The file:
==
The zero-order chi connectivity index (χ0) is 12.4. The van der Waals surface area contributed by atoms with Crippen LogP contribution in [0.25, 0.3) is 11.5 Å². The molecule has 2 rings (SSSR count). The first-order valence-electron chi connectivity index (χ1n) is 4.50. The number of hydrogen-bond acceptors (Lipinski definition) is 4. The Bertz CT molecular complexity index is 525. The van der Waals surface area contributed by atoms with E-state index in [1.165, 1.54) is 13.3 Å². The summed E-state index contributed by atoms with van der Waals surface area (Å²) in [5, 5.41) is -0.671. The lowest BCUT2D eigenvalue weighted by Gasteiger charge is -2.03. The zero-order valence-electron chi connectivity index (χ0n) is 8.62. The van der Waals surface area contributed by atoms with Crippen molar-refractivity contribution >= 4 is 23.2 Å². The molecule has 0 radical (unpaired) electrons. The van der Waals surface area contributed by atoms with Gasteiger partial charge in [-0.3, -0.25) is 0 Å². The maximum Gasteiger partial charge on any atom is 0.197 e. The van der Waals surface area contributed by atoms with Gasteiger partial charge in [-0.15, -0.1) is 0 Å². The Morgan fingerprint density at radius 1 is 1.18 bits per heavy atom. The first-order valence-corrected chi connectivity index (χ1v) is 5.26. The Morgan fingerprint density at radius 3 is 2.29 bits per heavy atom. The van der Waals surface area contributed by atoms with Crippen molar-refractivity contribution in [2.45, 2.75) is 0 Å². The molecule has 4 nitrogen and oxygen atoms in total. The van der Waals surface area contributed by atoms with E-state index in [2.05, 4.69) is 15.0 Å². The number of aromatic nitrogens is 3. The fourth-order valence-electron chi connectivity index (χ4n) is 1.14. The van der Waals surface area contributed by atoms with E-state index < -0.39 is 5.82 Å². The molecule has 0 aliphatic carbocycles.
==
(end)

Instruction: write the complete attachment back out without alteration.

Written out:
The zero-order chi connectivity index (χ0) is 12.4. The van der Waals surface area contributed by atoms with Crippen LogP contribution in [0.25, 0.3) is 11.5 Å². The molecule has 2 rings (SSSR count). The first-order valence-electron chi connectivity index (χ1n) is 4.50. The number of hydrogen-bond acceptors (Lipinski definition) is 4. The Bertz CT molecular complexity index is 525. The van der Waals surface area contributed by atoms with E-state index in [1.165, 1.54) is 13.3 Å². The summed E-state index contributed by atoms with van der Waals surface area (Å²) in [5, 5.41) is -0.671. The lowest BCUT2D eigenvalue weighted by Gasteiger charge is -2.03. The zero-order valence-electron chi connectivity index (χ0n) is 8.62. The van der Waals surface area contributed by atoms with Crippen molar-refractivity contribution >= 4 is 23.2 Å². The molecule has 0 radical (unpaired) electrons. The van der Waals surface area contributed by atoms with Gasteiger partial charge in [-0.3, -0.25) is 0 Å². The maximum Gasteiger partial charge on any atom is 0.197 e. The van der Waals surface area contributed by atoms with Gasteiger partial charge in [-0.15, -0.1) is 0 Å². The Morgan fingerprint density at radius 1 is 1.18 bits per heavy atom. The first-order valence-corrected chi connectivity index (χ1v) is 5.26. The Morgan fingerprint density at radius 3 is 2.29 bits per heavy atom. The van der Waals surface area contributed by atoms with Crippen molar-refractivity contribution in [2.45, 2.75) is 0 Å². The molecule has 4 nitrogen and oxygen atoms in total. The van der Waals surface area contributed by atoms with E-state index in [2.05, 4.69) is 15.0 Å². The number of aromatic nitrogens is 3. The fourth-order valence-electron chi connectivity index (χ4n) is 1.14. The van der Waals surface area contributed by atoms with E-state index < -0.39 is 5.82 Å². The molecule has 0 aliphatic carbocycles.